By Charis Cook, GARNet.
GARNet is the UK Arabidopsis research network. You can be forgiven for not having heard of Arabidopsis thaliana (pictured right) before, as it is a weedy relative of mustard, also known as the humble thale cress.
So why, why, is there a network for A. thaliana researchers? Well, in practice we work with plant scientists of all kinds – but of course there is a reason why we still focus on this one little plant.
The magic of cress
A. thaliana has been the plant of choice for plant genetic studies for decades, but when A. thaliana became the first plant to have its genome sequenced in 2000, its status as the model plant was cemented.
This means nearly every web database, analysis tool, or software used in plant science was built for A. thaliana first. Indeed, the first plant genome-wide association study started in 2008 and is still on-going and using natural Arabidopsis varieties. In fact, it’s likely that Arabidopsis researchers will be the first to try synthetic biology in higher plants. (For those interested in further reading, I’ve provided a list of online resources.)
The research landscape is changing, but A. thaliana is still the major plant used in plant science for blue-skies research, and is often the starting point for projects with an intended commercial application too. GARNet supports basic research and the researcher at the individual lab level, so it is natural that we focus on Arabidopsis.
What GARNet does
We help plant researchers network with each other, funding agencies, and the wider scientific research community. Our day-to-day activities are managing our open-to-all mailing list, our website and blog, and twice-annual newsletter. Beyond these day-to-day communication platforms our activities are steered by a committee of elected members from the plant research community.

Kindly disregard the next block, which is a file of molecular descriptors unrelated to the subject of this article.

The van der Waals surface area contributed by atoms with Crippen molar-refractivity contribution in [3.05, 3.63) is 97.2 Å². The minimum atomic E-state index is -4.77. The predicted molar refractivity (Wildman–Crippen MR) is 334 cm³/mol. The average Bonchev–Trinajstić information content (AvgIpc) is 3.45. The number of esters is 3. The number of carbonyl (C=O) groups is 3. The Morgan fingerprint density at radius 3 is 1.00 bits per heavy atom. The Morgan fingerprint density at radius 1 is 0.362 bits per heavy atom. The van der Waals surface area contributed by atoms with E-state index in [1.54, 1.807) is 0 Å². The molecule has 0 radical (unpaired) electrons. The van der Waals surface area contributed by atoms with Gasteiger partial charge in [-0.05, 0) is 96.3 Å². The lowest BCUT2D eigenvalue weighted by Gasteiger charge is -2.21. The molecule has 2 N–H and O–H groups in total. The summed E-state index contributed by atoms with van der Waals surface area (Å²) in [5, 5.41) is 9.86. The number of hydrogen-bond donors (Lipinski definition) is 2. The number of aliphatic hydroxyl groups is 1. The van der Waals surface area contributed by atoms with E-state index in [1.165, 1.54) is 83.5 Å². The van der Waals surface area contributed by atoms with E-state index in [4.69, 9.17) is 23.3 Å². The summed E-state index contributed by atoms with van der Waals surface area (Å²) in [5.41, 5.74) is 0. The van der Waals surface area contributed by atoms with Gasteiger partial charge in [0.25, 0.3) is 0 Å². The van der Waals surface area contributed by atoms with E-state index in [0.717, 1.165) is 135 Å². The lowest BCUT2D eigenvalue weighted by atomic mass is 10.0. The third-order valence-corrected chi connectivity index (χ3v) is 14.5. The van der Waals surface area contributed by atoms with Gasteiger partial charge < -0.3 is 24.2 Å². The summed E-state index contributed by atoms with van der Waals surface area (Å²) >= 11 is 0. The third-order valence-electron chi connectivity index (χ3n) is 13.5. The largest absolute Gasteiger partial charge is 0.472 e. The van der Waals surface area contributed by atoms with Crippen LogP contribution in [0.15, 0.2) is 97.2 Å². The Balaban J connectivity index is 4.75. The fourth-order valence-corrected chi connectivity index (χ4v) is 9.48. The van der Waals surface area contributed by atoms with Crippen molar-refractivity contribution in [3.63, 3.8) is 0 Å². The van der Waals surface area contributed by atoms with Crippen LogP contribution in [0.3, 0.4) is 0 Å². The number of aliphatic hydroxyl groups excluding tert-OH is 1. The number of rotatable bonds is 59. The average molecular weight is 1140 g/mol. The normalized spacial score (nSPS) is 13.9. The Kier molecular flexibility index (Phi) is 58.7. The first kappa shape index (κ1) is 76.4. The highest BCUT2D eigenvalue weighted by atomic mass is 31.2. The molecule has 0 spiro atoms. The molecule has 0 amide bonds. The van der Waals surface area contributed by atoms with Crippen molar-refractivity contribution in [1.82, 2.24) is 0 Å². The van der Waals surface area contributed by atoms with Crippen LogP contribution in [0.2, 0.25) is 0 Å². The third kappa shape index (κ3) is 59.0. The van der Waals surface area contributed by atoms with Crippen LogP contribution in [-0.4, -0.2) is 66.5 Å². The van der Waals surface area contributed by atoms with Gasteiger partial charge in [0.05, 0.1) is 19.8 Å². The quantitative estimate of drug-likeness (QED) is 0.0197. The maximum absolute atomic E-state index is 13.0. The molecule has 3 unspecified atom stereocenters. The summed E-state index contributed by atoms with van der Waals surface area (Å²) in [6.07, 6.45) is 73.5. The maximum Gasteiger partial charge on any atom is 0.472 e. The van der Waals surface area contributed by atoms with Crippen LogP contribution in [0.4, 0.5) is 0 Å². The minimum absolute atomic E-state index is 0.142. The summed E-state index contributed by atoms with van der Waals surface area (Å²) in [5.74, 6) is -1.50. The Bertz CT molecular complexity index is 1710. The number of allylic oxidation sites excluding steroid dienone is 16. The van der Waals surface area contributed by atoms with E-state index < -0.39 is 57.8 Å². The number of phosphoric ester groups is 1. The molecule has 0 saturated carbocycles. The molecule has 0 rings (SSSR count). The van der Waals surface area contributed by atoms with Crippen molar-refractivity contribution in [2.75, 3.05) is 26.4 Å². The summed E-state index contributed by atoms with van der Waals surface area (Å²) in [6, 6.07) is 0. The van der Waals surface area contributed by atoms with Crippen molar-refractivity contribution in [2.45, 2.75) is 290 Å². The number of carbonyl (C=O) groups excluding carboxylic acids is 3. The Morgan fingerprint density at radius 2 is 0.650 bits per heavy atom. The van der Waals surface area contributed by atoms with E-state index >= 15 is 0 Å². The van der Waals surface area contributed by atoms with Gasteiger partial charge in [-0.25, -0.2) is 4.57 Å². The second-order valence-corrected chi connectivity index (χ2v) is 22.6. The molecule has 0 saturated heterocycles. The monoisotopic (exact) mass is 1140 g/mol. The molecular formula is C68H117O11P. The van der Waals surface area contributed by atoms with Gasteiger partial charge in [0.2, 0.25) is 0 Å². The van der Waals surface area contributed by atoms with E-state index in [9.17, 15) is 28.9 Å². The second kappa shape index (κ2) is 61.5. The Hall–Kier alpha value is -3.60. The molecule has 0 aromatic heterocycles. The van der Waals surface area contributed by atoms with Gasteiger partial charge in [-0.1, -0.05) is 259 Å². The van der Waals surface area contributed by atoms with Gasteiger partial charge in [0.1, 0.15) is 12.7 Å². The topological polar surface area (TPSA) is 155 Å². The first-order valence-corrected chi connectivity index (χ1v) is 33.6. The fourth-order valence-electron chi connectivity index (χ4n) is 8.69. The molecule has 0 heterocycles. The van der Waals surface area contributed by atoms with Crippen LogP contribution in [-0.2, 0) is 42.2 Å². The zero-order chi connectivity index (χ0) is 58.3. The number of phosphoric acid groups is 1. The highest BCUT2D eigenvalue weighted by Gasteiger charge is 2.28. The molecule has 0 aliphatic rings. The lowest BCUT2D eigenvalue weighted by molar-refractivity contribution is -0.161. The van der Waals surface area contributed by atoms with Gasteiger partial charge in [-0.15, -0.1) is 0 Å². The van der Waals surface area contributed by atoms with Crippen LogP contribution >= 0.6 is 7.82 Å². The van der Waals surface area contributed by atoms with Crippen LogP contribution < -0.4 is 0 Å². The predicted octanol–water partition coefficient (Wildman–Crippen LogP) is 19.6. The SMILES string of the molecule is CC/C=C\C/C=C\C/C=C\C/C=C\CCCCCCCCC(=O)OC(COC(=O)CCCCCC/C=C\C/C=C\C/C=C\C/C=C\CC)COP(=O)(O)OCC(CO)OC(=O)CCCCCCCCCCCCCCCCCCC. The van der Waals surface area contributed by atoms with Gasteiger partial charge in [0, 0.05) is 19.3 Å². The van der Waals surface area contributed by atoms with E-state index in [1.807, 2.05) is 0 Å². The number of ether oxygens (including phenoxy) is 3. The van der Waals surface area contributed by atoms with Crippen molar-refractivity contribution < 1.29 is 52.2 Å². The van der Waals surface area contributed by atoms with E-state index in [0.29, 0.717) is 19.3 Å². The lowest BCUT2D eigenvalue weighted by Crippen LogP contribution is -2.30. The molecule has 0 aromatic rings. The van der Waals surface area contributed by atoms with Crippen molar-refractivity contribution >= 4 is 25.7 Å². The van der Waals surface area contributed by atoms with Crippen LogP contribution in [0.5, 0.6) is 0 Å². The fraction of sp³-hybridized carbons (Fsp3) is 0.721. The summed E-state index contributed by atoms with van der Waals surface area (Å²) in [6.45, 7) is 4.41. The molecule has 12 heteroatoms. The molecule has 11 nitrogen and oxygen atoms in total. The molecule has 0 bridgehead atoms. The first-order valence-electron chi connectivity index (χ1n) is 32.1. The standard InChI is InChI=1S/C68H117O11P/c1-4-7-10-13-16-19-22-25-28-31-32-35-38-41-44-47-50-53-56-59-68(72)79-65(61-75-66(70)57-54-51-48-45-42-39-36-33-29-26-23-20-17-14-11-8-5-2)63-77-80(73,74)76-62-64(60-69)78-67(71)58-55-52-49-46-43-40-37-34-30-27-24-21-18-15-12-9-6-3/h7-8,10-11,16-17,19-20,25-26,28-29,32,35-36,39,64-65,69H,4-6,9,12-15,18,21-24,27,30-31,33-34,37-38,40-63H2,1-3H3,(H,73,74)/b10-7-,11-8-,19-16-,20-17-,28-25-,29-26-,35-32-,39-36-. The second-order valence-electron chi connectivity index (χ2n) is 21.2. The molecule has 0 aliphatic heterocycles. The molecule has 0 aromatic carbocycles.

We organise two (or more) meetings each year, usually with the objective of introducing researchers to a new idea or method. Our meetings this year are An Introduction to Opportunities in Plant Synthetic Biology, and a training workshop on bioinformatics and data analysis, for which we are currently assembling the programme with the help of community feedback. We also run workshops to discuss matters of importance to the plant science community, and report on the conclusions to policy-makers and funders. For example, the report from last year’s Making Data Accessible to All workshop on open-data policies was released in July 2012, and a paper will be published shortly on it.
Software in bloom
Plant researchers rely on software to do their research. Sequencing methods now generate all sorts of data, from basic DNA sequences to gene expression datasets or locations of epigenetic modification. This data and much more is used to model anything from molecular pathways to whole plant responses to stress. Furthermore, many tools are available online, but some groups build their own databases to store and analyse data (like PRESTA and Gramene, or, for microbiologists, SysMo DB).
Some plant research groups include expert programmers, but others depend on collaborations or use pre-existing tools for their work. The many training events for scientists at TGAC and EBI and one-off events like ours, are a testament to the desire among the traditional research community to learn more. So please treat your friendly local plant scientist kindly if they ask you for some input!
GARNet is funded by the Biotechnology and Biological Sciences Research Council.